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Australia’s growth prospects darken as world enters ‘perilous phase’: IMF

With rising financial stability risk complicating the already uncertain outlook for global economies, the IMF warns a hard landing is becoming more likely, while Australia is set for particularly weak growth in the short-term. Inflation remains the prevailing concern.

The International Monetary Fund (IMF) has downgraded its expectations for the global economy in the face of persistent inflation pressures and rising financial stability risks, saying the world is “entering a perilous phase”. Australia is tipped for particularly weak short-term growth, while the IMF listed its housing market among the riskiest of developed nations.

In a trio of semi-annual reports released earlier this month, the fund said risks to financial stability have increased significantly since its previous round of reporting in October 2022 as the resilience of the global financial system has been severely tested. As a result, it has downgraded its expectations for gross domestic product (GDP) growth globally.

“The baseline forecast, which assumes that the recent financial sector stresses are contained, is for growth to fall from 3.4 per cent in 2022 to 2.8 per cent in 2023, before rising slowly and settling at 3 per cent five years out – the lowest medium-term forecast in decades,” the IMF said in its World Economic Outlook for April 2023, titled “A rocky recovery.”

  • For advanced economies, growth is expected to slow even further, from 2.7 per cent in 2022 to 1.3 per cent in 2023.

    The report cited the recent ructions in the banking sector, sticky inflation, the Russia-Ukraine war and the ongoing COVID-19 recovery as clouding the economic outlook. It said policymakers have a “narrow path to walk” to avoid recession and urged central banks to remain committed to fighting inflation.

    “Tentative signs in early 2023 that the world economy could achieve a soft landing – with inflation coming down and growth steady – have receded amid stubbornly high inflation and recent financial sector turmoil,” the report stated. “Despite the fillips from lower food and energy prices and improved supply chain functioning, risks are firmly to the downside with the increased uncertainty from the recent financial sector turmoil.”

    In Australia, the housing market represents a big risk as rising rates dampen demand and depress prices, according to the IMF. In a ranking of 27 countries’ indicators of housing market risk, only Canada has a riskier housing market than Australia (see chart).

    Source: IMF

    “Housing markets and prices are likely to cool more and be more sensitive to policy rate hikes in economies in which house prices rose more during the pandemic,” the report stated. “Economies with high levels of household debt and a large share of debt issued at floating rates are more exposed to higher mortgage payments, with a greater risk of experiencing a wave of defaults.”

    Hard landing looms larger

    With the report warning advanced economies face a more pronounced downturn – especially commodity-rich countries that enjoyed strong growth in recent years – Australia appears to be in a particularly vulnerable situation with respect to growth. Following 3.7 per cent GDP growth in 2022, Australia’s economic growth is projected to slow to 1.6 per cent this year before ticking up to 1.7 per cent in 2024, lower than the average for advanced Asian economies.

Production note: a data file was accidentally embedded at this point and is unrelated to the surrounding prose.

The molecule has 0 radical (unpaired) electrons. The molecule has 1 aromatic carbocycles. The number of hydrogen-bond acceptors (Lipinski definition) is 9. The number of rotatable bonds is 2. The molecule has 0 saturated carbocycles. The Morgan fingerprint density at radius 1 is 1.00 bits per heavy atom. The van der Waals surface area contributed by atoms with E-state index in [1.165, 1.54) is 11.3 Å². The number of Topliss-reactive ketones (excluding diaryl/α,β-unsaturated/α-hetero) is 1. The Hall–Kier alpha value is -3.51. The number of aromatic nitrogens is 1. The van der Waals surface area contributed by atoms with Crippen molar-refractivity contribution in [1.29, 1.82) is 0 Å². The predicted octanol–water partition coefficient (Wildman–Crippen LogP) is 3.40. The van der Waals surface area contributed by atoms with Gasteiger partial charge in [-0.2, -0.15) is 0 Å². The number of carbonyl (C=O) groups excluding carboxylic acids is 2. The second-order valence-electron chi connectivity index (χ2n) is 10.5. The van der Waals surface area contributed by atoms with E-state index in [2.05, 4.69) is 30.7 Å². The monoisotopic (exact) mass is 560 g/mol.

However, that’s better than the eurozone, where growth is expected to slow to 0.8 per cent in 2023, and the UK, which is tipped to see its economy contract by 0.3 per cent. GDP growth projections for the US and New Zealand were also low, at 1.6 per cent and 1.1 per cent, respectively. China’s GDP, in contrast, is expected to grow by 5.2 per cent this year.

    “A hard landing – particularly for advanced economies – has become a much larger risk,” the report said.

    Meanwhile, inflation, which remains key to central banks’ monetary policy decisions and the longer-term economic outlook, is set to fall from 8.7 per cent in 2022 to 7 per cent in 2023, the report said, citing lower commodity prices. Underlying inflation will continue to see a slower decline, though, and a return to target inflation levels before 2025 is unlikely, the IMF said.

    In Australia, the fund forecast the consumer price inflation rate to fall from 6.6 per cent in 2022 to 5.3 per cent in 2023, slowing to 2.6 per cent by 2028.

    The expected global slowdown is also projected to increase unemployment rates, which have recently been plumbing record lows in many advanced economies. The IMF said Australis’ unemployment rate will likely rise from 3.7 per cent in 2022 to 4.1 per cent by 2024.

    In the report, however, IMF director of research Pierre-Olivier Gourinchas played down the risks of inflationary pressures prompting a wage-price spiral, saying inflation expectations, importantly, remain well anchored.

    “More worrisome is that the sharp policy tightening of the past 12 months is starting to have serious side effects for the financial sector, as we have repeatedly warned might happen,” he said.

    “We are… entering a perilous phase during which economic growth remains low by historical standards and financial risks have risen, yet inflation has not yet decisively turned the corner. More than ever, policymakers will need a steady hand and clear communication.”

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